The ATV aD5 e-drum module is one of 2016s most interesting new releases in terms of electronic drums. I was really excited when this module was announced and I speculated about it in one of my recent posts. Fortunately, ATV gave me the chance to test this device and they have sent me a module for a video review.

I tested the aD5 for over 1 month and spent several hours with it. Here is my conclusion.

The Looks:

The module itself made a really good impression to me. It is heavy, has a clean brushed aluminium cover, it is small and looks overall just really valuable. ATV did not save costs when building this device. The best connectors, expensive knobs and even the screws look everything but cheap. It looks retro and modern at the same time. For me, one of the best-looking e-drum modules ever.


Physical Specs:

The device comes with a small mounting plate and a power charger, including different adapters for different countries power sockets. All trigger pads are connected via multicore cable. Many e-drummers don’t like multicore cables because of the limited flexibility when setting up the kit. However, there would not be enough space for individual trigger cable jack plugs, so there is no other way than a multi-core cable for such a small module. My problem with this cable is the length of the individual cables. Some of them are simply too short for my drum kit. I had to strain them across my kit, to be able to connect everything. This left only one position for the modules itself (Near the rack tom). This could lead to problems in case you want to set up a kit with bigger pads or more space between the pads.

The LCD is nice and blue, but also a bit limited in resolution. The pixels are huge, which does not fit 2016, especially where other manufacturers do already go for touch screens and colour displays. ATV kept the module clean and simple with avoiding unnecessary buttons and knobs. The module does only contain the minimum in terms of controls.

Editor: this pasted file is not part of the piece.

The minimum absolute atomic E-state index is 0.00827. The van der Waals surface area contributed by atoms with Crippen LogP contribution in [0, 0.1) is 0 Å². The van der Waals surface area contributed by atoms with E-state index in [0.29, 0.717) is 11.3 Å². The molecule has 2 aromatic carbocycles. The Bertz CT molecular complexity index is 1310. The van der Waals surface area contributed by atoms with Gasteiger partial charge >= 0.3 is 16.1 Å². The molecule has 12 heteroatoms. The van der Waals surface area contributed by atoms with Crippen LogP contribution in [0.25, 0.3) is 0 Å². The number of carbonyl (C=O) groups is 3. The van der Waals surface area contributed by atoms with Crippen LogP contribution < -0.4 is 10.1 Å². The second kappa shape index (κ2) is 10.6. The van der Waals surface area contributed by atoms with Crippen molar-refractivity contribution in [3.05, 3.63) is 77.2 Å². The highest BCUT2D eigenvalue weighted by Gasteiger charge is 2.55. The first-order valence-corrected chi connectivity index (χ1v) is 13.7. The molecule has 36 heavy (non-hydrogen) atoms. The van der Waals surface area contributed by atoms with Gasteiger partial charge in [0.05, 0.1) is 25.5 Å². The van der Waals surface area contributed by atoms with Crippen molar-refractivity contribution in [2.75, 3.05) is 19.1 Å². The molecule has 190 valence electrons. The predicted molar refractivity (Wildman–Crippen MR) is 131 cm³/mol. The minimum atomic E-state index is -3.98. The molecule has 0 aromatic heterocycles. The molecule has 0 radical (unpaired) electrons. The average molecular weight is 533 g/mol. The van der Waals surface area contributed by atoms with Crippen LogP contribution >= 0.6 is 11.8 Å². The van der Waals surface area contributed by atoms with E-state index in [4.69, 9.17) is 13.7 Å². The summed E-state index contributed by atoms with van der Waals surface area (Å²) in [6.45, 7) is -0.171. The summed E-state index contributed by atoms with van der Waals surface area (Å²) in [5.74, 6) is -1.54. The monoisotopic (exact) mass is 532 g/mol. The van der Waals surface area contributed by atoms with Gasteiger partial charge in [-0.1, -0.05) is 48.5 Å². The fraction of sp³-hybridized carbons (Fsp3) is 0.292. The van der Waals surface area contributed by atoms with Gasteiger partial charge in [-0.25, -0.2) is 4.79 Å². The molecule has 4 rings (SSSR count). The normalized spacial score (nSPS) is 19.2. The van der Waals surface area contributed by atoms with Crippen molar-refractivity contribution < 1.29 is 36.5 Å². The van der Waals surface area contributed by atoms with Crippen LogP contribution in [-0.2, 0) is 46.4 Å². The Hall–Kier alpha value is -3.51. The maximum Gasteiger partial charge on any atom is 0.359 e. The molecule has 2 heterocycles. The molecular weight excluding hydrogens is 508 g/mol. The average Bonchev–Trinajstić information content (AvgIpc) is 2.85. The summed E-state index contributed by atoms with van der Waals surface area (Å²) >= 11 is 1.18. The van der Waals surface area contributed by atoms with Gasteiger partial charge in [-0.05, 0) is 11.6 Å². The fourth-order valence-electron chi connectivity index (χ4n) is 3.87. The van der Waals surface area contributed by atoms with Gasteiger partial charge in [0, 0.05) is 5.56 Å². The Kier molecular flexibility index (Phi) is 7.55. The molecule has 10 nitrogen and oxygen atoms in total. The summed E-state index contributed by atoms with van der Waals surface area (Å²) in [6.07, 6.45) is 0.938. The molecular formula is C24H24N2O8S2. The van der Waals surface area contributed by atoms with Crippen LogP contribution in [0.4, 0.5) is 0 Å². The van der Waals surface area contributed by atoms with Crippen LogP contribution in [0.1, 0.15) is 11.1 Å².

The module contains the usual connectors for headphones, master out, mp3 player input and 2 additional pad inputs. An interesting part is the ATV Link connector. I assume this can be used in future for connecting additional devices.

The Software:

The menus are really user-friendly and easy to use. The Trigger Wizard is a program that helps you to setup your trigger pads. You select a brand (drum-tec, Roland or Yamaha) and follow the modules instructions. After hitting the pad 3 times soft and 3 times hard, the setup is finished. The individual trigger settings (e.g. sensitivity of the zones) can be modified in case you feel the need for more adjustments.

The same procedure follows for the crosstalk setup. Every e-drummer knows the problem of triggering several pads by accidently hitting another pad. This issue is caused by the rack  transferring the vibrations. The module will instruct you to hit all pads strongly, to eliminate this false triggering. This is a nice and simple feature that deserves attention.

BTW: I did not use conventional trigger pads that are supported by the aD5. I used my own trigger systems which are very similar to drum tec’s systems or most Roland pads.

Trigger setups can be saved onto your SD-Card, in case you want to save them on a 3rd party device or just take them with you to another aD5 module.


The module features 5 drum kits at this moment.

  • TruAcousticatv_ad5_3
  • Vintage Studio
  • Real Groove
  • Metal 9000
  • Legacy Jazz

You can also create custom kits with components of all kits listed.

Every kits volume can be adjusted separately. The single instruments allow only pan and volume adjustments. No additional instrument editing features are included. That means you can’t change the pitch of your snare to make it sound different. ATV will deliver more kits and instruments via future software updates. So this might only be a temporary concern, if even seen as such.